• Mr Wings

Goodbye A380!

The world is definitely wanting to remove all the unique planes so far! The Airbus A380 was considered to be an engineering marvel, being a double decker plane which could seat up to 850 passengers. It had efficient engines for it's time, and it had a super advanced navigation system coupled with a suitable range for long haul flights.


Unfortunately, Airbus has pulled the plug on A380 production with the last plane to be delivered in 2021, and for good reason. In the industry where more efficient twin-engine widebodies and narrowbodies are a go-to for airlines, 4-engined jets are now becoming obsolete, burning more fuel and being more expensive to maintain than these twin-engine jets.


Though this is a big blow to Airbus, we did see this coming for a long time. Even when the jet took it's first flight, there were speculations as to whether the program would survive because of the shift in commercial jet aviation. Plus, Airbus was struggling to get orders from carriers due to the high cost of the plane itself and on top of that, airlines operating the A380 had started to retire their planes, such as Singapore Airlines, Air France and Qantas due to their lack of efficiency.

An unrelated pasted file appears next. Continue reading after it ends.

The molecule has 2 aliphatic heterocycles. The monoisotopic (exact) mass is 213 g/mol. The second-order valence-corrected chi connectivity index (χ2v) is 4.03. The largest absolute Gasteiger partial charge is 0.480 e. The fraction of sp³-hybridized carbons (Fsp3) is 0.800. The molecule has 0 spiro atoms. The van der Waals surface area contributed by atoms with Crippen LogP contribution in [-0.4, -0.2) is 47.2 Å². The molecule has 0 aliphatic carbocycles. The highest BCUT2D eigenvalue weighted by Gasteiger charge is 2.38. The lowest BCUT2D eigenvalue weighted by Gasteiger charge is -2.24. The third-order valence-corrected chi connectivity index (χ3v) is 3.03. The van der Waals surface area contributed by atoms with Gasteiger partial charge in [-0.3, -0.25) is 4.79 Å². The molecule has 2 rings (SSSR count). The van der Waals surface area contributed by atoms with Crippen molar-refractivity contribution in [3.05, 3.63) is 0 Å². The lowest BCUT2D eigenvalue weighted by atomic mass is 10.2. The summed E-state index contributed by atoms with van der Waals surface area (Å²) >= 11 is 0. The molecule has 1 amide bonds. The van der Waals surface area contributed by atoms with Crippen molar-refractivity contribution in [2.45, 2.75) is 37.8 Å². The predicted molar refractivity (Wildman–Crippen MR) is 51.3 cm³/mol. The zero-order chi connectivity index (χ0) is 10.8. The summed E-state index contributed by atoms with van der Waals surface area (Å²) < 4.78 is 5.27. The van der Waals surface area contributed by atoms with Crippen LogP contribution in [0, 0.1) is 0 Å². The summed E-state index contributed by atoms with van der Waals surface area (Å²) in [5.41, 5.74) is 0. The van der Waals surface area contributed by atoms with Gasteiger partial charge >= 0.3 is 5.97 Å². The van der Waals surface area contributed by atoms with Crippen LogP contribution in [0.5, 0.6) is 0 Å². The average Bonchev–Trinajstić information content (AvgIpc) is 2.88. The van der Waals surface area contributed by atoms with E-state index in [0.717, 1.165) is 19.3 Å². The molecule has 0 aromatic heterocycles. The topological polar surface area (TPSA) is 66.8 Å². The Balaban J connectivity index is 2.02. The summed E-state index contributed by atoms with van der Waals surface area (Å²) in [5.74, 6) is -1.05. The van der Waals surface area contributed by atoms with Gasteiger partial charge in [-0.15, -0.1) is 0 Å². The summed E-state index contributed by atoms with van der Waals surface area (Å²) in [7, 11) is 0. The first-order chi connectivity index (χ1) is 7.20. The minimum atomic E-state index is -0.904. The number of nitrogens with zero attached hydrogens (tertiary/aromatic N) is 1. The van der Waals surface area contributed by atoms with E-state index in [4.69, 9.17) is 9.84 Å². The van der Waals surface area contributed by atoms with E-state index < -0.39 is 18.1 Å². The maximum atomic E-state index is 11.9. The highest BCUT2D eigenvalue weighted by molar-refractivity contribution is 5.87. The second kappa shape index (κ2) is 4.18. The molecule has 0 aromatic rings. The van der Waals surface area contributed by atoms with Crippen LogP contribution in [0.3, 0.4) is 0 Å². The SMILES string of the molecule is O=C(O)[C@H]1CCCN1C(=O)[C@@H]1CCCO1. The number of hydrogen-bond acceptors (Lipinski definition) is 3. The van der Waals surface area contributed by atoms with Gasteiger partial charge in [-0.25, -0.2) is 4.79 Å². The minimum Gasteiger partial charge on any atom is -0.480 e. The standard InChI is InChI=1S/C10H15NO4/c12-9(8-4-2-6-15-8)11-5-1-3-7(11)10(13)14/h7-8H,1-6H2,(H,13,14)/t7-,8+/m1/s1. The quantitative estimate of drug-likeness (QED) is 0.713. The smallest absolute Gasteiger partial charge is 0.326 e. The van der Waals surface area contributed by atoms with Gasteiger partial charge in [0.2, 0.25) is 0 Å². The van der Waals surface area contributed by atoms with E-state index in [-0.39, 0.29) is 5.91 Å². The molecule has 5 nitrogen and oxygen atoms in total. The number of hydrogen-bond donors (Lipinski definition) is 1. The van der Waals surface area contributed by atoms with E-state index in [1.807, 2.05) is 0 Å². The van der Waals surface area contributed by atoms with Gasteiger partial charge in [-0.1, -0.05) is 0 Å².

But the last straw was when Emirates ordered 36 A380s last year, only to cancel the order and narrow it's unfilled orders down from 53 to 14 planes this year. In replacement of the A380s, they ordered 40 Airbus A330neos and 30 A350s which supports the fact that efficient twin engine jets are now the norm for airlines.


It is sad to hear that the days of the world's largest commercial jet are now numbered, but on the bright side production will still continue for 2 more years, and planes already in service should stay for years to come. Even though times are changing and so is the norm in the aviation industry, the Airbus A380 will be remembered as the King of the Skies and the largest jet to ever carry passengers.



A rendering of an All Nippon Airways A380. Credit: ANA

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